Former spy boss asks Simelane to drop his case

Newly appointed prosecutions boss Menzi Simelane is weighing representations by former crime intelligence boss Mulangi Mphego on why criminal charges against Mphego should be dropped.

In a 20-page report, dated January 14 and acquired by the Mail & Guardian, Mphego argues that his prosecution on a charge of defeating the ends of justice is unlawful and could jeopardise state security.

At his last court appearance, in December, Mphego’s legal team applied for a permanent stay of prosecution. The former spy boss, a close ally of ex-police chief Jackie Selebi, has now upped his game with the Simelane representations.

Mphego told Simelane that his prosecutors, who are also prosecuting Selebi, are part of a conspiracy to undermine national security and that their main aim is to block the incorporation of the Scorpions into the police.

In his January 14 representations to Simelane, Mphego also accuses former acting prosecutions boss Mokotedi Mpshe of turning a blind eye to “illegal acts” by senior Scorpions members, including former head Leonard McCarthy, deputy head Thanda Mngwengwe, prosecutor Gerrie Nel and chief investigator Andrew Leask.

Replying on February 10 Simelane confirmed receiving Mphego’s representations. He said he was still considering them and had referred the matter to the South Gauteng High Court’s acting prosecutions director, Sello Maema.

Mphego was charged in January 2009 over his alleged involvement in video recording and procuring an affidavit from drug trafficker Glenn Agliotti. In the video Agliotti accused the Scorpions of conspiracy and denied bribing Selebi.

The M&G has learned that Maema is to meet Mphego’s attorneys later this month to discuss the case. Mphego has been asked to produce or provide proof of:

  • Official confirmation that he was executing official duties when he videotaped Agliotti;
  • Plans to record Agliotti in 2003;
  • Video recordings in which witnesses are allegedly coerced to fabricate evidence that falsely implicates suspects (Mphego claimed he possesses these); and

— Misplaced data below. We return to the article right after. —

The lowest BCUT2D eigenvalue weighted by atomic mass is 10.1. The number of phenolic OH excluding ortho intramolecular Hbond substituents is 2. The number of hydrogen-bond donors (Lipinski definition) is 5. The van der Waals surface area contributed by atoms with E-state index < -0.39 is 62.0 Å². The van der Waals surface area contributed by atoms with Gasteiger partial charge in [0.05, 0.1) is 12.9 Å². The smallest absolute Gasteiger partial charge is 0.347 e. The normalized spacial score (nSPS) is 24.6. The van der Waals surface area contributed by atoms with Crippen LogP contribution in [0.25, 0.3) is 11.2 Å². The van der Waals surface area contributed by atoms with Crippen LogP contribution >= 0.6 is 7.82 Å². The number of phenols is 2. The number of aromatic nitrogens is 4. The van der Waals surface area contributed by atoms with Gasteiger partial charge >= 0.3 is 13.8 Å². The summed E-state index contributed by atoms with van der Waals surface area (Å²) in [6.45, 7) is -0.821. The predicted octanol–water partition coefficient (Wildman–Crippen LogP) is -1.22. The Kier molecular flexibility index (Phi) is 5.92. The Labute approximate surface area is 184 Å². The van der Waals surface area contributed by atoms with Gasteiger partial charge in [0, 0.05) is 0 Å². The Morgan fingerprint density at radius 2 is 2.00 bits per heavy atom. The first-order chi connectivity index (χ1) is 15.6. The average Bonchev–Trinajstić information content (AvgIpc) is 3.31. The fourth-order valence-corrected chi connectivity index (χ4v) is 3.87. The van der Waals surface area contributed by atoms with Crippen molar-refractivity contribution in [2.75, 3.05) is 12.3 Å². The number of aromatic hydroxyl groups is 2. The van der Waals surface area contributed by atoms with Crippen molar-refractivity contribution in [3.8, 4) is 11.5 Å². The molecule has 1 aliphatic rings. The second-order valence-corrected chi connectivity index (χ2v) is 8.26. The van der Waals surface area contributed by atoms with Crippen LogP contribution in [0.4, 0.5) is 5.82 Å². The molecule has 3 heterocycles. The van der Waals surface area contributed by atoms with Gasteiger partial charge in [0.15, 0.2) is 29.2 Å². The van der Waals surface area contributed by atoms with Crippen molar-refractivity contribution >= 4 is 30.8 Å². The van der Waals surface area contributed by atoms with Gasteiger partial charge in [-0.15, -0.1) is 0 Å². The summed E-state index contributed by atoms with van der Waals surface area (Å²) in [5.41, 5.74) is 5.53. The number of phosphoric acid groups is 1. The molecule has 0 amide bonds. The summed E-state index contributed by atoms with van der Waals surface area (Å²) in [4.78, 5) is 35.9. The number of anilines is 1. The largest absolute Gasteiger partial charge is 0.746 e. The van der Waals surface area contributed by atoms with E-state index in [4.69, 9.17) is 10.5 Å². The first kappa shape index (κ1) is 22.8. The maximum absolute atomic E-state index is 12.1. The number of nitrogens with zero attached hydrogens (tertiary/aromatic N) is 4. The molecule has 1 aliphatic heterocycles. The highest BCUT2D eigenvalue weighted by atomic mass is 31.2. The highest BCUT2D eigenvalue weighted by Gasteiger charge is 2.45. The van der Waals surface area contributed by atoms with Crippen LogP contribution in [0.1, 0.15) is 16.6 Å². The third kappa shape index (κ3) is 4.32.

• Intercepted phone calls among NPA officials allegedly planning to defeat the ends of justice by thwarting a police investigation into Gerrie Nel.

Most of the information in Mphego’s representations emanates from a police intelligence project dubbed “Destroy Lucifer”. This was launched to counter the Scorpions operation that led to Selebi and Mphego’s arrests.

Mphego told Simelane that he had made representations to Mpshe, but claims that he was unlikely to get a fair hearing because Mpshe himself was involved in defeating the ends of justice.

He claimed that Mpshe ignored intelligence about an alleged plot by McCarthy and Mngwengwe to sabotage the police investigation of Nel and that a meeting was held with Mpshe, during which he listened to intercepted calls concerning the alleged plot.

“Advocate Mpshe’s response to this evidence was one of despair. He held both his hands on top of his head, locked his fingers and bowed his head,” said Mphego.

NPA spokesperson Mthunzi Mhaga confirmed that Simelane was considering Mphego’s representations. Mphego’s attorney, Kobus Meier, confirmed that representations had been made to Simelane but could not disclose the contents as they are confidential.

Spy bosses to be roped in for Selebi’s defence
Former top cop Jackie Selebi is lining up four intelligence bosses to save him from corruption charges.
Selebi’s advocate, Jaap Cilliers, told the South Gauteng High Court this week he regards the evidence of these former and current spy bosses as ‘material” in clearing his client.
They are deputy national police commissioner Ray Lalla, former head of crime intelligence Mulangi Mphego, former National Intelligence Agency boss Manala Manzini, and his former deputy, Arthur Fraser, who has quit the NIA.
The Mail & Guardian understands that Selebi and his defence team are considering a three-pronged approach. An application for Selebi’s discharge will be built around drug dealer Glenn Agliotti’s unreliability as the state’s main witness and the state’s inability to prove Selebi was bribed.
If this fails, Cilliers could apply for the prosecutors to withdraw from the case. If strike two fails, Selebi will call in the former spy bosses.
Cilliers told Judge Meyer Joffe this week that he needed time to consult state witnesses who were not called to testify for the prosecution. They are now allowed to give evidence for the defence.
After consulting these witnesses Cilliers will decide whether he wants to bring an application to ‘recall” certain state witnesses, in particular Agliotti and his former fiancée, Dianne Muller.
Mphego, Manzini and Fraser could be called to elaborate on a recorded interview with Agliotti in January 2008 at a Sandton hotel. In the video Agliotti slams the Scorpions and accuses them of conspiracy.
Selebi would require Lalla to clarify circumstances in which a draft national intelligence estimate alleged that slain mining boss Brett Kebble was bribing Selebi.
Former intelligence coordinator Barry Gilder testified this week that the ‘rumour” was discussed at an intelligence meeting that Lalla attended. — Adriaan Basson and Jackie Mapiloko

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